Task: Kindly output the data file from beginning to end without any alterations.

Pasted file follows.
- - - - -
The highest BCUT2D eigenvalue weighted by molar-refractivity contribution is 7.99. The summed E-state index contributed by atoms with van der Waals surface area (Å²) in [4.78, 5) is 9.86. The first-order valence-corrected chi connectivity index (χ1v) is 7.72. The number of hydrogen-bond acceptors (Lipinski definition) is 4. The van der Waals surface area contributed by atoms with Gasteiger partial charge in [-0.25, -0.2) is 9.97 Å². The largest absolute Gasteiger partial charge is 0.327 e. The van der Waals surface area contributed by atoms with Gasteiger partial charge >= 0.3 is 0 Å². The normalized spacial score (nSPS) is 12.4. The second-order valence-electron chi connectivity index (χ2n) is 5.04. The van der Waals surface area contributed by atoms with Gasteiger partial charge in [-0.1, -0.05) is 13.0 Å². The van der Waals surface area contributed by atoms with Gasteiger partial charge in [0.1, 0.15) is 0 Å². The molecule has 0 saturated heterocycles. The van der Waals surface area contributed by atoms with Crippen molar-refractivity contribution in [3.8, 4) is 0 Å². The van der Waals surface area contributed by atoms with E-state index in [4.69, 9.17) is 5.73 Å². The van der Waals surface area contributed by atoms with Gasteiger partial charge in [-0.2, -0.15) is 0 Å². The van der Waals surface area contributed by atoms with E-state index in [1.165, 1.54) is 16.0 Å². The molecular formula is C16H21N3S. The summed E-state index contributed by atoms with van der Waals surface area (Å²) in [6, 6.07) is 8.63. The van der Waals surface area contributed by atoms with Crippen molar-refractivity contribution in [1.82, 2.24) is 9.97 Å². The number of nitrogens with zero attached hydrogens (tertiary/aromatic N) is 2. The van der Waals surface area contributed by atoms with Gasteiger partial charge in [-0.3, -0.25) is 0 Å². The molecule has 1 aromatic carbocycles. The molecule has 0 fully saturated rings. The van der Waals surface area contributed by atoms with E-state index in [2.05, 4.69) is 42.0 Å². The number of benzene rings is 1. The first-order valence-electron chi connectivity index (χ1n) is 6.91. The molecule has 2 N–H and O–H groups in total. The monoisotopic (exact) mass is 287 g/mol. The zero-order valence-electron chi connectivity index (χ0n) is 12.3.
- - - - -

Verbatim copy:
The highest BCUT2D eigenvalue weighted by molar-refractivity contribution is 7.99. The summed E-state index contributed by atoms with van der Waals surface area (Å²) in [4.78, 5) is 9.86. The first-order valence-corrected chi connectivity index (χ1v) is 7.72. The number of hydrogen-bond acceptors (Lipinski definition) is 4. The van der Waals surface area contributed by atoms with Gasteiger partial charge in [-0.25, -0.2) is 9.97 Å². The largest absolute Gasteiger partial charge is 0.327 e. The van der Waals surface area contributed by atoms with Gasteiger partial charge >= 0.3 is 0 Å². The normalized spacial score (nSPS) is 12.4. The second-order valence-electron chi connectivity index (χ2n) is 5.04. The van der Waals surface area contributed by atoms with Gasteiger partial charge in [-0.1, -0.05) is 13.0 Å². The van der Waals surface area contributed by atoms with Gasteiger partial charge in [0.1, 0.15) is 0 Å². The molecule has 0 saturated heterocycles. The van der Waals surface area contributed by atoms with Crippen molar-refractivity contribution in [3.8, 4) is 0 Å². The van der Waals surface area contributed by atoms with E-state index in [4.69, 9.17) is 5.73 Å². The van der Waals surface area contributed by atoms with Gasteiger partial charge in [-0.2, -0.15) is 0 Å². The van der Waals surface area contributed by atoms with E-state index in [1.165, 1.54) is 16.0 Å². The molecular formula is C16H21N3S. The summed E-state index contributed by atoms with van der Waals surface area (Å²) in [6, 6.07) is 8.63. The van der Waals surface area contributed by atoms with Crippen molar-refractivity contribution in [1.82, 2.24) is 9.97 Å². The number of nitrogens with zero attached hydrogens (tertiary/aromatic N) is 2. The van der Waals surface area contributed by atoms with Gasteiger partial charge in [-0.3, -0.25) is 0 Å². The molecule has 1 aromatic carbocycles. The molecule has 0 fully saturated rings. The van der Waals surface area contributed by atoms with E-state index in [2.05, 4.69) is 42.0 Å². The number of benzene rings is 1. The first-order valence-electron chi connectivity index (χ1n) is 6.91. The molecule has 2 N–H and O–H groups in total. The monoisotopic (exact) mass is 287 g/mol. The zero-order valence-electron chi connectivity index (χ0n) is 12.3.